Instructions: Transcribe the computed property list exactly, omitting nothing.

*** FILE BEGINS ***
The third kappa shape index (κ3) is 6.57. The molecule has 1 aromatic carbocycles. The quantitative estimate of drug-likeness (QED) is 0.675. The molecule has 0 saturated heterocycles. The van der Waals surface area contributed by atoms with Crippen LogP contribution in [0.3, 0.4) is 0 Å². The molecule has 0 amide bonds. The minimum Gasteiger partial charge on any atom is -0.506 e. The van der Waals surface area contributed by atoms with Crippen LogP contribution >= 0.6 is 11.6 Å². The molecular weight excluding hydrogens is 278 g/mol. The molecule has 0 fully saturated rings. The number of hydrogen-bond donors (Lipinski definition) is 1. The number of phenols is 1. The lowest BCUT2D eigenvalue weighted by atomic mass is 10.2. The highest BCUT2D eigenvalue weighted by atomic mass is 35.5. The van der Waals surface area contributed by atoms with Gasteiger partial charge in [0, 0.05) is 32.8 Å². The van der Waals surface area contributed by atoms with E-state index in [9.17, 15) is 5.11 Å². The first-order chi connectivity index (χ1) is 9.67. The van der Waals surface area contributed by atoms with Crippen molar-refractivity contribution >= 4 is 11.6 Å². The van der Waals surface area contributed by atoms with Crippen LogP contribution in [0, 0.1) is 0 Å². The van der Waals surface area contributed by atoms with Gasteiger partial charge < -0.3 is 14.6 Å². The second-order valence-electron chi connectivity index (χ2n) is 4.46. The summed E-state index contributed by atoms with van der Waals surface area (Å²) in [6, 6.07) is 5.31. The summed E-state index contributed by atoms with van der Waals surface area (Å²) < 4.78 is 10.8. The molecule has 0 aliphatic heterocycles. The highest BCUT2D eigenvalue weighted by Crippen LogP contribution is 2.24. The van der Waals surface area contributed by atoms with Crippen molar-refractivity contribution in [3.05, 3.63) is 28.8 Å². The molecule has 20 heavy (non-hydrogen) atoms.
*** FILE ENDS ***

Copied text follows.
The third kappa shape index (κ3) is 6.57. The molecule has 1 aromatic carbocycles. The quantitative estimate of drug-likeness (QED) is 0.675. The molecule has 0 saturated heterocycles. The van der Waals surface area contributed by atoms with Crippen LogP contribution in [0.3, 0.4) is 0 Å². The molecule has 0 amide bonds. The minimum Gasteiger partial charge on any atom is -0.506 e. The van der Waals surface area contributed by atoms with Crippen LogP contribution >= 0.6 is 11.6 Å². The molecular weight excluding hydrogens is 278 g/mol. The molecule has 0 fully saturated rings. The number of hydrogen-bond donors (Lipinski definition) is 1. The number of phenols is 1. The lowest BCUT2D eigenvalue weighted by atomic mass is 10.2. The highest BCUT2D eigenvalue weighted by atomic mass is 35.5. The van der Waals surface area contributed by atoms with Gasteiger partial charge in [0, 0.05) is 32.8 Å². The van der Waals surface area contributed by atoms with E-state index in [9.17, 15) is 5.11 Å². The first-order chi connectivity index (χ1) is 9.67. The van der Waals surface area contributed by atoms with Crippen molar-refractivity contribution >= 4 is 11.6 Å². The van der Waals surface area contributed by atoms with Crippen LogP contribution in [0, 0.1) is 0 Å². The van der Waals surface area contributed by atoms with Gasteiger partial charge < -0.3 is 14.6 Å². The second-order valence-electron chi connectivity index (χ2n) is 4.46. The summed E-state index contributed by atoms with van der Waals surface area (Å²) in [6, 6.07) is 5.31. The summed E-state index contributed by atoms with van der Waals surface area (Å²) < 4.78 is 10.8. The molecule has 0 aliphatic heterocycles. The highest BCUT2D eigenvalue weighted by Crippen LogP contribution is 2.24. The van der Waals surface area contributed by atoms with Crippen molar-refractivity contribution in [3.05, 3.63) is 28.8 Å². The molecule has 20 heavy (non-hydrogen) atoms.